A UK worker has described their experience of consistent Islamophobic abuse, in a revealing portrayal of racism in social care.
The anonymous social worker, described how they would repeatedly face abuse from both care users and colleagues, describing how one co-worker called them “Mr Taliban” and an individual needing support called them a “Bin Laden social worker” through email.
The practitioner, who wrote about their experiences in an article on CommunityCare, a job search and news website for social workers, also describes a situation where they were asked by another social worker to switch on their camera during a Microsoft Teams call, saying ‘We already know you look like a terrorist’ and a time when a manager mocked them for “having an imaginary friend” in response to them attending mosque.
Yet, the employee doesn’t see these events as one-off occurrences, but attributes them to systemic racism in the UK, especially within the social work sector. “After more than 10 years in the profession, I realise my experiences are not isolated but a reflection of deeply rooted Islamophobia in Britain, including in social work,” the employee explains.
Tackling racism in the workplace
Dismantling racism can seem daunting, but the first step is creating a workspace that enables employees to openly speak about their experiences, and report any incidents, without fear of repercussions or judgement.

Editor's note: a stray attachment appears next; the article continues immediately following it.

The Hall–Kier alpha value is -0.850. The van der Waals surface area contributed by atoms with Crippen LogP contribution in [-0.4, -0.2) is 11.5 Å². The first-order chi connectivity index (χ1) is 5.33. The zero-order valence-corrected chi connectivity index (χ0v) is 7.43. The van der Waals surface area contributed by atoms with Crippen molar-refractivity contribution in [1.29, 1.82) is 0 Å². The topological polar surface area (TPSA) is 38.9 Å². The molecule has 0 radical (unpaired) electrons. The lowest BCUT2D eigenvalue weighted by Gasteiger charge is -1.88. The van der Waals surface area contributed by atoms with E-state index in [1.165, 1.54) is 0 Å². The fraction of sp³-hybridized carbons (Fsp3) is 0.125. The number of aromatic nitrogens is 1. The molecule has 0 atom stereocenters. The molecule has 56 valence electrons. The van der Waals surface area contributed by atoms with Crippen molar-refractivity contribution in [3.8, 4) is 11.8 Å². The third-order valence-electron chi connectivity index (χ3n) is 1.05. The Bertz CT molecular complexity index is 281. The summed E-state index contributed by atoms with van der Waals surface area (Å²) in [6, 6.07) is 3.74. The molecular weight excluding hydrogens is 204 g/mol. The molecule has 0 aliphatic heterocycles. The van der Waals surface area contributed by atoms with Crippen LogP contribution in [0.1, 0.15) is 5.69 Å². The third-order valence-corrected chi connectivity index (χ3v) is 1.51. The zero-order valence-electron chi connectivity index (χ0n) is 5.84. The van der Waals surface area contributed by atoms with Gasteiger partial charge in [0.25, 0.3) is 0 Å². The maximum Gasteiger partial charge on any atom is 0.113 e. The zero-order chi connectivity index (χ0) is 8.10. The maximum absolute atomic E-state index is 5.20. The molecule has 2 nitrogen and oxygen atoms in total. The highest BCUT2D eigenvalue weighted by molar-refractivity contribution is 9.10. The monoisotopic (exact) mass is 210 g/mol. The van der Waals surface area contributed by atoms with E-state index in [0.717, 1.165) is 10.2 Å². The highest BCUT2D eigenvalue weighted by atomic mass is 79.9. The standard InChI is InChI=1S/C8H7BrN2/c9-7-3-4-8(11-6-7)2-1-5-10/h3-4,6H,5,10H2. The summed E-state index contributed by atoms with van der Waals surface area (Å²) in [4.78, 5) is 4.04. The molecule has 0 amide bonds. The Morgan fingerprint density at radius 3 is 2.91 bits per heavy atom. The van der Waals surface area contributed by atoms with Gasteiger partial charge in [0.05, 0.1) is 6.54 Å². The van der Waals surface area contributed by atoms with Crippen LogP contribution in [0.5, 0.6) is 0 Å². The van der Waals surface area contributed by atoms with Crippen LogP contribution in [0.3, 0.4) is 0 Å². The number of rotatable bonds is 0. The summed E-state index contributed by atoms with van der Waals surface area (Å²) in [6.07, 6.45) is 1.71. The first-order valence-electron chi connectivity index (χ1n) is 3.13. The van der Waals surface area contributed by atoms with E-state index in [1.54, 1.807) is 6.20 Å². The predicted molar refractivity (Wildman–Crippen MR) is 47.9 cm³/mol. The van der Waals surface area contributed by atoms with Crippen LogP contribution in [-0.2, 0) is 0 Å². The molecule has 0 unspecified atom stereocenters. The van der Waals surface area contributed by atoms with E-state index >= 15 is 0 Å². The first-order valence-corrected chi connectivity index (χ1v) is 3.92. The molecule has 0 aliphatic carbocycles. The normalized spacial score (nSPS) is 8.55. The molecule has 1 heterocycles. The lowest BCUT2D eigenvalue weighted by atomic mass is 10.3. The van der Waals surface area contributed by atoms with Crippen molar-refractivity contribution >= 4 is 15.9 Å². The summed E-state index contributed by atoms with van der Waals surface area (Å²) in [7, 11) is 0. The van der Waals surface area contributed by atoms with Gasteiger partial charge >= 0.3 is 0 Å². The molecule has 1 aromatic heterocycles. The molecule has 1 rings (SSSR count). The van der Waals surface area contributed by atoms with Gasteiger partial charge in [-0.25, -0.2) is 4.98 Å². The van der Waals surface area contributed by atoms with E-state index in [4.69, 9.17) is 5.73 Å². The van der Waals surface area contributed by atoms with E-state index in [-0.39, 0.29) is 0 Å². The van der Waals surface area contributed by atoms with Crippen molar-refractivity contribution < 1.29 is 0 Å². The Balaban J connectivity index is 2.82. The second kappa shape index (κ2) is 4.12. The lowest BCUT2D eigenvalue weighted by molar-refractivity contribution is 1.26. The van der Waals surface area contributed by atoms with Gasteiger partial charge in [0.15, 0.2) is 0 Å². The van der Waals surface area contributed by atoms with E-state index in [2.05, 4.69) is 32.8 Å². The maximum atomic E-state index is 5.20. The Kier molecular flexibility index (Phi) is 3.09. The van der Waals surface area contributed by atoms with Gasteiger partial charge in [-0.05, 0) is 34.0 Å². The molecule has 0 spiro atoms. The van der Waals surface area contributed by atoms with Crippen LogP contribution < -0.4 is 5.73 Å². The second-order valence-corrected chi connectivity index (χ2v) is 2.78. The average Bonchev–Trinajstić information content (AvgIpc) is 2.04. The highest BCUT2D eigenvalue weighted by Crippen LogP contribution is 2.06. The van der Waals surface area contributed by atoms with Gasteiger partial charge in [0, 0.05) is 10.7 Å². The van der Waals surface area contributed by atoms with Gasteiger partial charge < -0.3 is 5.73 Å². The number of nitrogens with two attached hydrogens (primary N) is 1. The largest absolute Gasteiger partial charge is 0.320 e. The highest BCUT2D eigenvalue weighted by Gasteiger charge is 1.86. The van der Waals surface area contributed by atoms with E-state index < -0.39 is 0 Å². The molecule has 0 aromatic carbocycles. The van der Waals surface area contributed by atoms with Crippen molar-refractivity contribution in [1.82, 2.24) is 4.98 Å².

The CIPD calls these ‘psychologically safe’ spaces and explains that it’s important for managers to take employee concerns seriously and ensure they do something about it, even if it is a small action. The CIPD also says that manager’s creating a culture free of ‘microaggressions’ is important in dismantling racism in the workplace.
Their website explains: “Microaggressions are subtle comments and behaviours that indicate to someone that the person speaking thinks they don't belong, such as asking someone who has an ethnic minority background and who has lived in the UK all of their life where they are really from. Your role as a manager is to notice when microaggressions take place and address them.
“You should listen, acknowledge and take action if someone comes to you as the victim of microaggressions. The aim is to create a culture where all are educated enough to understand what microaggressions look like and address them if they take place.”